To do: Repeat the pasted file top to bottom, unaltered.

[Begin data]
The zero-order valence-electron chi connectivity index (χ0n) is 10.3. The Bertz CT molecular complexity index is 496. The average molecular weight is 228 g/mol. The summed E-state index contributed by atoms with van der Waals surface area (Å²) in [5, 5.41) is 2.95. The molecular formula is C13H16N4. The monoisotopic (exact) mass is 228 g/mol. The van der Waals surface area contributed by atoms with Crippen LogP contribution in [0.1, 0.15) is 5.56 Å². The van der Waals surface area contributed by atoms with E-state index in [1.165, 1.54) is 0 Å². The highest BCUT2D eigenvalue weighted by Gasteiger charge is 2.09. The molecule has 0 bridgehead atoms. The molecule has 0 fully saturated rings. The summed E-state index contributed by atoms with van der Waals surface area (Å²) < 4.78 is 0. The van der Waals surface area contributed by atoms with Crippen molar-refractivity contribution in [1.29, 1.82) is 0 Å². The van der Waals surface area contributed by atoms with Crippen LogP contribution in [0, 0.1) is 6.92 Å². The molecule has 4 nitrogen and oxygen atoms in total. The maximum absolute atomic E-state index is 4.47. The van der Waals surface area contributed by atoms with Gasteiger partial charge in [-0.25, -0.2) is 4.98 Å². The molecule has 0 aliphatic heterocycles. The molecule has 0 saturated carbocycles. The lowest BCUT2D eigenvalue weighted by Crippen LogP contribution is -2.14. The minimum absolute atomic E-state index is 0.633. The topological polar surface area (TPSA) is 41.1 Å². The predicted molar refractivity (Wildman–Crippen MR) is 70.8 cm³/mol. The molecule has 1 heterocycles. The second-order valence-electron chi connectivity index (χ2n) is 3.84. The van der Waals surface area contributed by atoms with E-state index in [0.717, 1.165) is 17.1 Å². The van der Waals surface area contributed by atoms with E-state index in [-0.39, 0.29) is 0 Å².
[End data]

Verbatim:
The zero-order valence-electron chi connectivity index (χ0n) is 10.3. The Bertz CT molecular complexity index is 496. The average molecular weight is 228 g/mol. The summed E-state index contributed by atoms with van der Waals surface area (Å²) in [5, 5.41) is 2.95. The molecular formula is C13H16N4. The monoisotopic (exact) mass is 228 g/mol. The van der Waals surface area contributed by atoms with Crippen LogP contribution in [0.1, 0.15) is 5.56 Å². The van der Waals surface area contributed by atoms with E-state index in [1.165, 1.54) is 0 Å². The highest BCUT2D eigenvalue weighted by Gasteiger charge is 2.09. The molecule has 0 bridgehead atoms. The molecule has 0 fully saturated rings. The summed E-state index contributed by atoms with van der Waals surface area (Å²) < 4.78 is 0. The van der Waals surface area contributed by atoms with Crippen molar-refractivity contribution in [1.29, 1.82) is 0 Å². The van der Waals surface area contributed by atoms with Crippen LogP contribution in [0, 0.1) is 6.92 Å². The molecule has 4 nitrogen and oxygen atoms in total. The maximum absolute atomic E-state index is 4.47. The van der Waals surface area contributed by atoms with Gasteiger partial charge in [-0.25, -0.2) is 4.98 Å². The molecule has 0 aliphatic heterocycles. The molecule has 0 saturated carbocycles. The lowest BCUT2D eigenvalue weighted by Crippen LogP contribution is -2.14. The minimum absolute atomic E-state index is 0.633. The topological polar surface area (TPSA) is 41.1 Å². The predicted molar refractivity (Wildman–Crippen MR) is 70.8 cm³/mol. The molecule has 1 heterocycles. The second-order valence-electron chi connectivity index (χ2n) is 3.84. The van der Waals surface area contributed by atoms with E-state index in [0.717, 1.165) is 17.1 Å². The van der Waals surface area contributed by atoms with E-state index in [-0.39, 0.29) is 0 Å².